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Lillian Ross, longtime New Yorker writer, dead at 99

Lillian Ross, a writer who pioneered a now-familiar style of narrative journalism over nearly seven decades at the New Yorker, died on Wednesday in New York. She was 99.

Ross died of a stroke in Manhattan, according to The New York Times.

Ross joined the New Yorker in 1945, 20 years after the magazine's founding. Over the ensuing years, Ross became known for her profiles of figures like Ernest Hemingway and her "Talk of the Town" columns. Her work was considered a precursor to the "new journalism" movement of the 1960s.  

Her five-part series about John Huston's film "The Red Badge of Courage" was subsequently expanded into the book "Picture," which was hailed by one reviewer as "the best book on Hollywood ever published," the Times reports.

Her Hemingway profile, entitled "How Do You Like It Now, Gentlemen?", appeared in the New Yorker in 1950 and became an instant classic. The two remained friends after the piece appeared, with Hemingway writing a blurb for "Picture."

"I wrote a long profile about him in the New Yorker, and after it appeared, I didn't understand why some people were almost deliriously censorious about the way Hemingway talked and the way he enjoyed himself and the way he was openly vulnerable," Ross told NPR in 2006.

Ross carried on a long-time romantic relationship with the magazine's fabled editor William Shawn, which she revealed in a 1998 memoir that elicited fierce blowback from some former colleagues. Shawn, who was married over the course of their four-decade romance, had died six years before Ross published "Here But Not Here: A Love Story," but his widow was still alive. Shawn's former deputy wrote in the New York Times Book Review that the memoir was "a deeply hurtful, self-indulgent, tasteless book that never should have been written at all."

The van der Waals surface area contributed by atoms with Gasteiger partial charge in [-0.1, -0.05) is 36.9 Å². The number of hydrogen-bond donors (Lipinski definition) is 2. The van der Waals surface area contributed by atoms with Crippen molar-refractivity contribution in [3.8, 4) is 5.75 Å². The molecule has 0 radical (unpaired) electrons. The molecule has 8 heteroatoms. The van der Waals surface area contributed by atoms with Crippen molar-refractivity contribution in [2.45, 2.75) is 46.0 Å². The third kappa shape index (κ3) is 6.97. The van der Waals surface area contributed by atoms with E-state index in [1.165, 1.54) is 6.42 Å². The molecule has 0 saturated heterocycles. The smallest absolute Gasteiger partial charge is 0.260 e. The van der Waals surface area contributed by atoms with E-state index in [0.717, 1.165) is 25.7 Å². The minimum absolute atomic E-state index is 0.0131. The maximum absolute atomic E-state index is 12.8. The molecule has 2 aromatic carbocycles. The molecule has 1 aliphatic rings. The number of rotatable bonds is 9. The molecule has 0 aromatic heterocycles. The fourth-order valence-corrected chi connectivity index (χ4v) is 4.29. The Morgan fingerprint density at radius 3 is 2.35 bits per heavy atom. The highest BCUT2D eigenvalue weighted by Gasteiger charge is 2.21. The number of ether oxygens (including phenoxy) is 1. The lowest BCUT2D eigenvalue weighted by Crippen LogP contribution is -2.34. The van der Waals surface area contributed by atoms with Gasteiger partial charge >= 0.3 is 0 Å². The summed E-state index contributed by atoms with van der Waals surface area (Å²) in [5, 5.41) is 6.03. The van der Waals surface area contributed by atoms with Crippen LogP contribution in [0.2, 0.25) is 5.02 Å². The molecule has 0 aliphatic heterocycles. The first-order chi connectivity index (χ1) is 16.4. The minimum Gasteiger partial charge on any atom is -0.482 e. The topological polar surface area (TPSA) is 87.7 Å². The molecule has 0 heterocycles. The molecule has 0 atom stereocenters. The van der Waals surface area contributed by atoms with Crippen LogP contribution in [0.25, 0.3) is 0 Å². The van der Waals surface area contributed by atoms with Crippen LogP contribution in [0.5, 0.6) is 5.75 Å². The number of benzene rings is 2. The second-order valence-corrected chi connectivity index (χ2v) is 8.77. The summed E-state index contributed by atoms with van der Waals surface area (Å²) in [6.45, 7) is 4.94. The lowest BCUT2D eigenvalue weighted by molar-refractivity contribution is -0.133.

Ross continued to contribute pieces to the New Yorker until 2012, when her final piece — a blog post about close friend J.D. Salinger — appeared on its website.   

In 2001, the New Yorker asked Ross what advice she would give young journalists hoping to follow in her footsteps.

"Be interested in your subject, not in yourself. Listen carefully, with your own ears; don't turn over the job to a tape recorder to listen for you. Be accurate, honest, responsible. Do homework and be prepared," she said. "Try to be original by following your own instincts, your own ideas, your own thinking. Find the humor in everything you see or hear or feel. If you have anything to say, about the world, about life, look for a way to say it without making a speech. Have a baby before you reach forty."

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